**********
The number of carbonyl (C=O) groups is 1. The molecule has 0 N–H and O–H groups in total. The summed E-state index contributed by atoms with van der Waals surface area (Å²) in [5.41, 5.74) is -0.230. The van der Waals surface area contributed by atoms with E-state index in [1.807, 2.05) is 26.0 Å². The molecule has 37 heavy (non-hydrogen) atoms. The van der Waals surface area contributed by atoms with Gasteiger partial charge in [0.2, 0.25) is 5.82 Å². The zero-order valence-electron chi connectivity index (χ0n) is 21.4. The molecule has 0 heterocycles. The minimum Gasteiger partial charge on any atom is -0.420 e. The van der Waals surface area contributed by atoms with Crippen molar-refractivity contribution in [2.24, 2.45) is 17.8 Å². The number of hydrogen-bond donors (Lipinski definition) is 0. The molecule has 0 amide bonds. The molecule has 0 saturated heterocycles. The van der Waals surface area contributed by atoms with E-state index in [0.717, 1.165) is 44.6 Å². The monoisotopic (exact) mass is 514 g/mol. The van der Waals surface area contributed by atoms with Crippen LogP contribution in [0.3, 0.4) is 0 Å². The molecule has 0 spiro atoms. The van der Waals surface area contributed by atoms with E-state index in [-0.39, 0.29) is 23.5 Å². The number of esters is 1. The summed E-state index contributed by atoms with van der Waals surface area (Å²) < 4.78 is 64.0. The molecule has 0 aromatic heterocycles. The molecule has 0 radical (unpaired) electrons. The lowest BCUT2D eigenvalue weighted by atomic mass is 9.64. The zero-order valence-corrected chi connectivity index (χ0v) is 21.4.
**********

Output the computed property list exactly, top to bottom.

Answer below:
The number of carbonyl (C=O) groups is 1. The molecule has 0 N–H and O–H groups in total. The summed E-state index contributed by atoms with van der Waals surface area (Å²) in [5.41, 5.74) is -0.230. The van der Waals surface area contributed by atoms with E-state index in [1.807, 2.05) is 26.0 Å². The molecule has 37 heavy (non-hydrogen) atoms. The van der Waals surface area contributed by atoms with Gasteiger partial charge in [0.2, 0.25) is 5.82 Å². The zero-order valence-electron chi connectivity index (χ0n) is 21.4. The molecule has 0 heterocycles. The minimum Gasteiger partial charge on any atom is -0.420 e. The van der Waals surface area contributed by atoms with Crippen molar-refractivity contribution in [2.24, 2.45) is 17.8 Å². The number of hydrogen-bond donors (Lipinski definition) is 0. The molecule has 0 amide bonds. The molecule has 0 saturated heterocycles. The van der Waals surface area contributed by atoms with E-state index in [0.717, 1.165) is 44.6 Å². The monoisotopic (exact) mass is 514 g/mol. The van der Waals surface area contributed by atoms with Crippen LogP contribution in [0.3, 0.4) is 0 Å². The molecule has 0 spiro atoms. The van der Waals surface area contributed by atoms with E-state index in [-0.39, 0.29) is 23.5 Å². The number of esters is 1. The summed E-state index contributed by atoms with van der Waals surface area (Å²) < 4.78 is 64.0. The molecule has 0 aromatic heterocycles. The molecule has 0 radical (unpaired) electrons. The lowest BCUT2D eigenvalue weighted by atomic mass is 9.64. The zero-order valence-corrected chi connectivity index (χ0v) is 21.4.